Rockies: Launch CSI: Rocky Mountains.
The team already showed its forensic expertise last season, when starter Eddie Butler tripped not once but twice while trying to score:

But justice never takes an off day, and mysteries still abound: Who is the real Brendan Rodgers? What planet is Nolan Arenado from, and do they abide by different laws of physics? In 2016, they'll find the answers.
Royals: Build a safe room for Wade Davis' arm.
Over the last two seasons, Davis has pitched 139 1/3 innings with a 0.97 ERA. It's time to put that right arm under glass in a temperature and moisture-controlled room so future generations will be able to benefit from it. 
Tigers: Take this barnstorming show on the road.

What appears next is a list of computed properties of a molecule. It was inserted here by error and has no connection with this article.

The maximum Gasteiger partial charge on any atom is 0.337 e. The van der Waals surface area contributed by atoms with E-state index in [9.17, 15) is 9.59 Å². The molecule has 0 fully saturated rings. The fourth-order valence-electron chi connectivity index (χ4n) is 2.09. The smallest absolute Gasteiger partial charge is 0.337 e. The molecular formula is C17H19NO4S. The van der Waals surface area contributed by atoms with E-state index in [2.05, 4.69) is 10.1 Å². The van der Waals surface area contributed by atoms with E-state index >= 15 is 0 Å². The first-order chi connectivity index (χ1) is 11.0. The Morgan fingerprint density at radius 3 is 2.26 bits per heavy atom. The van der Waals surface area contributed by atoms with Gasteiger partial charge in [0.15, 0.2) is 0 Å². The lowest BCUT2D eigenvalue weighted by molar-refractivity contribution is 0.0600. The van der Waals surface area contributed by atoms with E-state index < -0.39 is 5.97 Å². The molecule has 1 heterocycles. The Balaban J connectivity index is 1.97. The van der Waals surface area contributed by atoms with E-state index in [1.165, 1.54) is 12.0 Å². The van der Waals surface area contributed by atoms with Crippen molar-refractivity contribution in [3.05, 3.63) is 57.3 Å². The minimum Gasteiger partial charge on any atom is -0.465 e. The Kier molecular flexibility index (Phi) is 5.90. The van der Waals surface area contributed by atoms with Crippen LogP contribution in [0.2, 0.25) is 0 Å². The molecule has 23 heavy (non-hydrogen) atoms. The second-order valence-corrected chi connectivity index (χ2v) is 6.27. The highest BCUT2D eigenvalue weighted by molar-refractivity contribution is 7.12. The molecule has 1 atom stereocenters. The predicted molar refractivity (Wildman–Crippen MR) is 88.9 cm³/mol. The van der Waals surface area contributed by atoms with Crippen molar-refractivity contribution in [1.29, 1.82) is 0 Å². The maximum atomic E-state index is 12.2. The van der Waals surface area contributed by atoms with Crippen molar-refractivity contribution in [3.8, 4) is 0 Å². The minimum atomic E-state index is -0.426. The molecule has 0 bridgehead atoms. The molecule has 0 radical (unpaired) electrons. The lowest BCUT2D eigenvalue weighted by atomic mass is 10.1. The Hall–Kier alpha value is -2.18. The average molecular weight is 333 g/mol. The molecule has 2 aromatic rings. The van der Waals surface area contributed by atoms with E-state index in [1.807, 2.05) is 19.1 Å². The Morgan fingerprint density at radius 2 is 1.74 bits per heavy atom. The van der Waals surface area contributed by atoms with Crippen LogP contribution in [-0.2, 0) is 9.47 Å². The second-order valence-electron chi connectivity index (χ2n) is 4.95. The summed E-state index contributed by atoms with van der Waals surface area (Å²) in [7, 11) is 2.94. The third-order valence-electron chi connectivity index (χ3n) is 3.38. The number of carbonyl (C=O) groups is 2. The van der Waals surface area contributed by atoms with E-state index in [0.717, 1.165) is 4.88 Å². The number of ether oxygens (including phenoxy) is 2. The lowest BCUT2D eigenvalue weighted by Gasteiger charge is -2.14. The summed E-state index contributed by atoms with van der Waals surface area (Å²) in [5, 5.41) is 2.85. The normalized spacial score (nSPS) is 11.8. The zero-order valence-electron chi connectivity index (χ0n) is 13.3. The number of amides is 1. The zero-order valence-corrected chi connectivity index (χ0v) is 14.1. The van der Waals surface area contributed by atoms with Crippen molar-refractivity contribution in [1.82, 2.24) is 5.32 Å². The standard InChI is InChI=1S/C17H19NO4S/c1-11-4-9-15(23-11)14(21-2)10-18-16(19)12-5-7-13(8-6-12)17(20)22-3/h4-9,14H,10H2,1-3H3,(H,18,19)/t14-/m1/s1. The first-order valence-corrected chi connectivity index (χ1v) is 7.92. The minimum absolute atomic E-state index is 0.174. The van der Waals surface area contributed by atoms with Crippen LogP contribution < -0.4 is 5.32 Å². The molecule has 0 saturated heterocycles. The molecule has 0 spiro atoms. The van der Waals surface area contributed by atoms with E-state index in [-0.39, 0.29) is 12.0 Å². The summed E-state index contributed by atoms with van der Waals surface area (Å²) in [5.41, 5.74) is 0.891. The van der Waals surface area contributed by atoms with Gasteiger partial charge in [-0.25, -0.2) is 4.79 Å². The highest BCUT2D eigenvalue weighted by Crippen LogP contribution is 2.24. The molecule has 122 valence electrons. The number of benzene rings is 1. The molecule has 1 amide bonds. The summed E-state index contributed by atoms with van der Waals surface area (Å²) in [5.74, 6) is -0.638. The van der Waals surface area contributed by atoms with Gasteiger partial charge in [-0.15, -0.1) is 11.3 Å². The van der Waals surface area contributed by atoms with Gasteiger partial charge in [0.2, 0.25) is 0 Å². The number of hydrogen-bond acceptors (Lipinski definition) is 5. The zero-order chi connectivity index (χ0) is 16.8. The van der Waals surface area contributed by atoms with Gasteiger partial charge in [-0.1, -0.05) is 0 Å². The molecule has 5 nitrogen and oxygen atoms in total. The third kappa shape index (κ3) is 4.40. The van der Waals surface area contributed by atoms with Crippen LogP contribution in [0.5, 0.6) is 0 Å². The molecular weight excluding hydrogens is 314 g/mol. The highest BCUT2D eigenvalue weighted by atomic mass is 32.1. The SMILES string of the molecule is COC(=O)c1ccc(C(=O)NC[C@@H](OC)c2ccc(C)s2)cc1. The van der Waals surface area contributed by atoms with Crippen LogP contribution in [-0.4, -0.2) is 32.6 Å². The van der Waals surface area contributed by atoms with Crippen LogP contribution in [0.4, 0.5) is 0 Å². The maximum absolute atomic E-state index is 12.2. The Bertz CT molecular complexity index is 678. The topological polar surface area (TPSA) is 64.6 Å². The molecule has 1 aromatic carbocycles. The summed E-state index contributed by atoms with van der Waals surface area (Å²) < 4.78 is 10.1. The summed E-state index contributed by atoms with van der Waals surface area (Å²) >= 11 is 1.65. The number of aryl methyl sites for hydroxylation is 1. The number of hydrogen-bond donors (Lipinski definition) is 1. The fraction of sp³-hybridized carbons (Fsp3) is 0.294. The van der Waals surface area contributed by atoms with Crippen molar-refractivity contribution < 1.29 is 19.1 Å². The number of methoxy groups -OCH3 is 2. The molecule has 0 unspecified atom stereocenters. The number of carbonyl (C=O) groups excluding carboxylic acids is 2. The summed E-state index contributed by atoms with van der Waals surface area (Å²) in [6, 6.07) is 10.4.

Back in September, Detroit's infield pulled this off in a real, live baseball game:

Ah, yes, the off-the-back 1-3-6-1-4 putout. With skills like those, why stop there? Record an outfield assist underhand! Slide while cartwheeling! Hit a behind-the-back home run! (Oh, wait, that box has already been checked.)
Twins: Sign baseball-playing Twins.
Sadly, despite being named the Twins, the team doesn't actually have any twins playing on the team. Are we sure Brian Dozier doesn't have a long-lost counterpart who could man shortstop?  
White Sox: Create a Gumby knockoff starring Chris Sale.

After coming out with their stretchy Chris Sale action figure last season, it's time to go one step further. Given Sale's impossibly long, lean and stretchy physique, I'm surprised this hasn't been done yet. 
Yankees: Help Mark Teixeira win an Emmy

The dude already has his own hilarious talk show. All they gotta do is add, like, a dancing animal and a pithy sidekick and they're in the running for Outstanding Variety Talk Series.